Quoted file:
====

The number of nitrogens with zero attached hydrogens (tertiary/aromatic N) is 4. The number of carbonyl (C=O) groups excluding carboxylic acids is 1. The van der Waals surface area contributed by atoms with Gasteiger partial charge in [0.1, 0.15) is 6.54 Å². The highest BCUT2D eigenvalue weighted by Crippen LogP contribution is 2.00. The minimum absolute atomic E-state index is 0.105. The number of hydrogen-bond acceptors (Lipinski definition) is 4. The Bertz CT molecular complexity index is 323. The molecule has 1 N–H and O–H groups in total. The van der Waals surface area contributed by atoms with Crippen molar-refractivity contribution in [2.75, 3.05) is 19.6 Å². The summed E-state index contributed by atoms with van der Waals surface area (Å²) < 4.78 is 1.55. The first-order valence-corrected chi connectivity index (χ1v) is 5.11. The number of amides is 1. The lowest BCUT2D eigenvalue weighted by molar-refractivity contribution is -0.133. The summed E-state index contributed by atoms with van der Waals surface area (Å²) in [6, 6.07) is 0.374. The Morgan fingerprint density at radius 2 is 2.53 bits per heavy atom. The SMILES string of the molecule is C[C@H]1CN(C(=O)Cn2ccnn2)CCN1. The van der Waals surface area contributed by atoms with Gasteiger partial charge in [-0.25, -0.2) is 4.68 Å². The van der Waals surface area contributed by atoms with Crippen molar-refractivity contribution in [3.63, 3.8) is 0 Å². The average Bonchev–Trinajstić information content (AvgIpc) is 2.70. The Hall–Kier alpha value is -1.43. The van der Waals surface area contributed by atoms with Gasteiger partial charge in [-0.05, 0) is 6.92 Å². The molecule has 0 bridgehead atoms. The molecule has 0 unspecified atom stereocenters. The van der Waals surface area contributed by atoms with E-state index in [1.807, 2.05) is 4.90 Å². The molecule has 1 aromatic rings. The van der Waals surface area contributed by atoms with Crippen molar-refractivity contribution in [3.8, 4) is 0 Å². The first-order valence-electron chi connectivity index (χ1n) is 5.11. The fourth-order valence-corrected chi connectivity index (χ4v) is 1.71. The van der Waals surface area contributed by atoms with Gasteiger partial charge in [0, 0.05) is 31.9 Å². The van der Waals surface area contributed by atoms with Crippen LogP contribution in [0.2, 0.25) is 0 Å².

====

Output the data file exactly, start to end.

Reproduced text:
The number of nitrogens with zero attached hydrogens (tertiary/aromatic N) is 4. The number of carbonyl (C=O) groups excluding carboxylic acids is 1. The van der Waals surface area contributed by atoms with Gasteiger partial charge in [0.1, 0.15) is 6.54 Å². The highest BCUT2D eigenvalue weighted by Crippen LogP contribution is 2.00. The minimum absolute atomic E-state index is 0.105. The number of hydrogen-bond acceptors (Lipinski definition) is 4. The Bertz CT molecular complexity index is 323. The molecule has 1 N–H and O–H groups in total. The van der Waals surface area contributed by atoms with Crippen molar-refractivity contribution in [2.75, 3.05) is 19.6 Å². The summed E-state index contributed by atoms with van der Waals surface area (Å²) < 4.78 is 1.55. The first-order valence-corrected chi connectivity index (χ1v) is 5.11. The number of amides is 1. The lowest BCUT2D eigenvalue weighted by molar-refractivity contribution is -0.133. The summed E-state index contributed by atoms with van der Waals surface area (Å²) in [6, 6.07) is 0.374. The Morgan fingerprint density at radius 2 is 2.53 bits per heavy atom. The SMILES string of the molecule is C[C@H]1CN(C(=O)Cn2ccnn2)CCN1. The van der Waals surface area contributed by atoms with Gasteiger partial charge in [-0.25, -0.2) is 4.68 Å². The van der Waals surface area contributed by atoms with Crippen molar-refractivity contribution in [3.63, 3.8) is 0 Å². The average Bonchev–Trinajstić information content (AvgIpc) is 2.70. The Hall–Kier alpha value is -1.43. The van der Waals surface area contributed by atoms with Gasteiger partial charge in [-0.05, 0) is 6.92 Å². The molecule has 0 bridgehead atoms. The molecule has 0 unspecified atom stereocenters. The van der Waals surface area contributed by atoms with E-state index in [1.807, 2.05) is 4.90 Å². The molecule has 1 aromatic rings. The van der Waals surface area contributed by atoms with Crippen molar-refractivity contribution in [3.8, 4) is 0 Å². The first-order valence-electron chi connectivity index (χ1n) is 5.11. The fourth-order valence-corrected chi connectivity index (χ4v) is 1.71. The van der Waals surface area contributed by atoms with Gasteiger partial charge in [0, 0.05) is 31.9 Å². The van der Waals surface area contributed by atoms with Crippen LogP contribution in [0.2, 0.25) is 0 Å².